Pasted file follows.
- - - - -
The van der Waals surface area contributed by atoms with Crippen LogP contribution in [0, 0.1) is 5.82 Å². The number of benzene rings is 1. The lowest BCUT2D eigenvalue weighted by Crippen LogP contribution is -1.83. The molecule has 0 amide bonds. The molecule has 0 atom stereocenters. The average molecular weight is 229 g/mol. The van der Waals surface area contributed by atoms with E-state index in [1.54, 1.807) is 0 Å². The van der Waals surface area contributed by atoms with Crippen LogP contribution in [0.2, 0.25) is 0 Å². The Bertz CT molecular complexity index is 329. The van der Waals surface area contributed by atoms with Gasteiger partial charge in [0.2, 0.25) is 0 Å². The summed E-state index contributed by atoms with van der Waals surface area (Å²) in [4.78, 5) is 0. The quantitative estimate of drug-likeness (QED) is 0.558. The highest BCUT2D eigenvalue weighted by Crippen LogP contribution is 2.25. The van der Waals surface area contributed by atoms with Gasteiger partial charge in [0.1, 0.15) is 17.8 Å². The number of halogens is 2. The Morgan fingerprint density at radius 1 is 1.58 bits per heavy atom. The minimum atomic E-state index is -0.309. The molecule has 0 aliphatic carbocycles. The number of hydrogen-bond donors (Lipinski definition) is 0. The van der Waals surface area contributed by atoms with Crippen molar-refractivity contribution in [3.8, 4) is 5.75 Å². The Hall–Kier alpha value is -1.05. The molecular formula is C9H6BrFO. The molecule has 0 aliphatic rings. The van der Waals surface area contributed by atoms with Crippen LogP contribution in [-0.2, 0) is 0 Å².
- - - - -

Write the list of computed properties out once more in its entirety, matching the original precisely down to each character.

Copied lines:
The van der Waals surface area contributed by atoms with Crippen LogP contribution in [0, 0.1) is 5.82 Å². The number of benzene rings is 1. The lowest BCUT2D eigenvalue weighted by Crippen LogP contribution is -1.83. The molecule has 0 amide bonds. The molecule has 0 atom stereocenters. The average molecular weight is 229 g/mol. The van der Waals surface area contributed by atoms with E-state index in [1.54, 1.807) is 0 Å². The van der Waals surface area contributed by atoms with Crippen LogP contribution in [0.2, 0.25) is 0 Å². The Bertz CT molecular complexity index is 329. The van der Waals surface area contributed by atoms with Gasteiger partial charge in [0.2, 0.25) is 0 Å². The summed E-state index contributed by atoms with van der Waals surface area (Å²) in [4.78, 5) is 0. The quantitative estimate of drug-likeness (QED) is 0.558. The highest BCUT2D eigenvalue weighted by Crippen LogP contribution is 2.25. The van der Waals surface area contributed by atoms with Gasteiger partial charge in [0.1, 0.15) is 17.8 Å². The number of halogens is 2. The Morgan fingerprint density at radius 1 is 1.58 bits per heavy atom. The minimum atomic E-state index is -0.309. The molecule has 0 aliphatic carbocycles. The number of hydrogen-bond donors (Lipinski definition) is 0. The van der Waals surface area contributed by atoms with Crippen molar-refractivity contribution in [3.8, 4) is 5.75 Å². The Hall–Kier alpha value is -1.05. The molecular formula is C9H6BrFO. The molecule has 0 aliphatic rings. The van der Waals surface area contributed by atoms with Crippen LogP contribution in [-0.2, 0) is 0 Å².